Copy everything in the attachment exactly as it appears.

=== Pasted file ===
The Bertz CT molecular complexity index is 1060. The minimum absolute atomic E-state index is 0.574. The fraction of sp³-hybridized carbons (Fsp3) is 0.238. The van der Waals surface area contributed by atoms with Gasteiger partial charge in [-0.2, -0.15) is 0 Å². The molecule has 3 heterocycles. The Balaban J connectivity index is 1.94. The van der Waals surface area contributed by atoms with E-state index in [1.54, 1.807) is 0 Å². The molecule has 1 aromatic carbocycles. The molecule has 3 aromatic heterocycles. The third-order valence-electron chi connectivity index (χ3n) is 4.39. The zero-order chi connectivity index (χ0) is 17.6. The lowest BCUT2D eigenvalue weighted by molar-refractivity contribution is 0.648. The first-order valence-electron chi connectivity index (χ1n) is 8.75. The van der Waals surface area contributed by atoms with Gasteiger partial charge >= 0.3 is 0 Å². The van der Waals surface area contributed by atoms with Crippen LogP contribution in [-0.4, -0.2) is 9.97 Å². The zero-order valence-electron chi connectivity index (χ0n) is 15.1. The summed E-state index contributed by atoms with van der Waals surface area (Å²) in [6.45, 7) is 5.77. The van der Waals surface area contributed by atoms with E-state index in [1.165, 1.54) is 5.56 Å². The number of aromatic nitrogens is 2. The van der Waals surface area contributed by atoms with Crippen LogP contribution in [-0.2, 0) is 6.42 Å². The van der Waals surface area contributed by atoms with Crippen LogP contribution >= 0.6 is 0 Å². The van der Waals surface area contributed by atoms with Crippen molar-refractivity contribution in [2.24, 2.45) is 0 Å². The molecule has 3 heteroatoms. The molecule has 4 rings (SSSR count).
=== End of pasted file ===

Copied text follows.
The Bertz CT molecular complexity index is 1060. The minimum absolute atomic E-state index is 0.574. The fraction of sp³-hybridized carbons (Fsp3) is 0.238. The van der Waals surface area contributed by atoms with Gasteiger partial charge in [-0.2, -0.15) is 0 Å². The molecule has 3 heterocycles. The Balaban J connectivity index is 1.94. The van der Waals surface area contributed by atoms with E-state index in [1.54, 1.807) is 0 Å². The molecule has 1 aromatic carbocycles. The molecule has 3 aromatic heterocycles. The third-order valence-electron chi connectivity index (χ3n) is 4.39. The zero-order chi connectivity index (χ0) is 17.6. The lowest BCUT2D eigenvalue weighted by molar-refractivity contribution is 0.648. The first-order valence-electron chi connectivity index (χ1n) is 8.75. The van der Waals surface area contributed by atoms with Gasteiger partial charge >= 0.3 is 0 Å². The van der Waals surface area contributed by atoms with Crippen LogP contribution in [-0.4, -0.2) is 9.97 Å². The zero-order valence-electron chi connectivity index (χ0n) is 15.1. The summed E-state index contributed by atoms with van der Waals surface area (Å²) in [6.45, 7) is 5.77. The van der Waals surface area contributed by atoms with E-state index in [1.165, 1.54) is 5.56 Å². The number of aromatic nitrogens is 2. The van der Waals surface area contributed by atoms with Crippen LogP contribution in [-0.2, 0) is 6.42 Å². The van der Waals surface area contributed by atoms with Crippen LogP contribution >= 0.6 is 0 Å². The van der Waals surface area contributed by atoms with Crippen molar-refractivity contribution in [2.24, 2.45) is 0 Å². The molecule has 3 heteroatoms. The molecule has 4 rings (SSSR count).